The flowers open up for one day only. One single day. After the flowers open, there are only 12 hours in which they have to be hand pollinated, if not pollinated by the Melipona bee. Then the pods take six months until they are ready to be harvested by hand, while still green, so they won’t dry out, crack open, or touch the ground and therefore lose the essential oils that give vanilla its unique flavor and aroma. During all those months, the caretakers have to make sure there is enough shade, enough air, just enough of everything, really.

Once hand picked, the vanilla beans are put in hot water or in a hot oven to stop them from maturing further. After that, they bask in the sun during the day and are placed in drawers at night to sweat. The process is repeated every day for 20 to 28 days. It is known in Mexico as “beneficio,” a process for which the world has to be grateful: for the earthy, almost other-worldly smell that makes me practically swoon and the flavor that makes any ingredient sing.

It even makes men fly!

It is said that it is because of vanilla that the Voladores or Papantla fly. According to myth, over 400 years ago the gods stopped the rains because the people weren’t paying enough attention to them. The acrobatic dance ceremony was created to appease the gods and bring back the rains, so the vanilla beans could grow and thrive. The Voladores de Papantla continue to dance, and vanilla in Mexico continues to thrive. The best part is that wherever you may live in the world, you can get your hands on vanilla grown, harvested and cured in Papantla. Once you smell it and use it, you will be as I am, bewitched.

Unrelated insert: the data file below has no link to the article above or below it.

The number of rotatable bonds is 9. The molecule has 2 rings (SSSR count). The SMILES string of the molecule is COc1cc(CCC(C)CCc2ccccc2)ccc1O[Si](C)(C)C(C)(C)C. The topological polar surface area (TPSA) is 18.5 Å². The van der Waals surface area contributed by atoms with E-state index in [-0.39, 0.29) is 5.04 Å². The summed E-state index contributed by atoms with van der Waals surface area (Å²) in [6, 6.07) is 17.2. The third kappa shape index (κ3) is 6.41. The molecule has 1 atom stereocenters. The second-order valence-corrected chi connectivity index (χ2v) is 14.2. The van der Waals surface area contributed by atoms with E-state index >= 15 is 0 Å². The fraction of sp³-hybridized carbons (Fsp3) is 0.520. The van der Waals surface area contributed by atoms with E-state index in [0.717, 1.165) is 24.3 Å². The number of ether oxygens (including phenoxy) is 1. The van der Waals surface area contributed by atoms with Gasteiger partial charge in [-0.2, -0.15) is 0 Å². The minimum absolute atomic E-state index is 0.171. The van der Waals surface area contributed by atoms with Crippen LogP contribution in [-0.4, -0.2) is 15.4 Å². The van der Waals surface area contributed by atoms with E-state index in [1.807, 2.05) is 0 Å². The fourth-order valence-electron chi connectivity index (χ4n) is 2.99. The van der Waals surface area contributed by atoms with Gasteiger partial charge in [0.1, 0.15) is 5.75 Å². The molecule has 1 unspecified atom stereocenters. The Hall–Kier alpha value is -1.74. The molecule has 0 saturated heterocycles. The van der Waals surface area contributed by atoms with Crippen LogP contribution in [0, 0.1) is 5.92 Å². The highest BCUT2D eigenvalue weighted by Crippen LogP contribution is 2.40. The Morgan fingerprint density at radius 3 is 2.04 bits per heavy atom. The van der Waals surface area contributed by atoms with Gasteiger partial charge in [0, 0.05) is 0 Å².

42 comments on “Vanilla

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  1. Thank you very much for always sharing your knowledge Paty. As an aspiring pastry chef I always look at your recipes to find inspiration for my next creation. What I really love about your cooking technique is that you try to adapt the mexican dishes to the american culture, which creates a complete new concept of Mexican food. As part of my key ingredients for my pastries I always use vanilla extract. I used to buy the extract from the stores; however, beginning last year I wanted to make my own. I struggled finding good sources of good mexican vanilla beans and gave it a try to the few sellers in the market. After all my experiment, I found that Voladores Vanilla sell the best product for a reasonable price. Their beans are now a staple in my kitchen.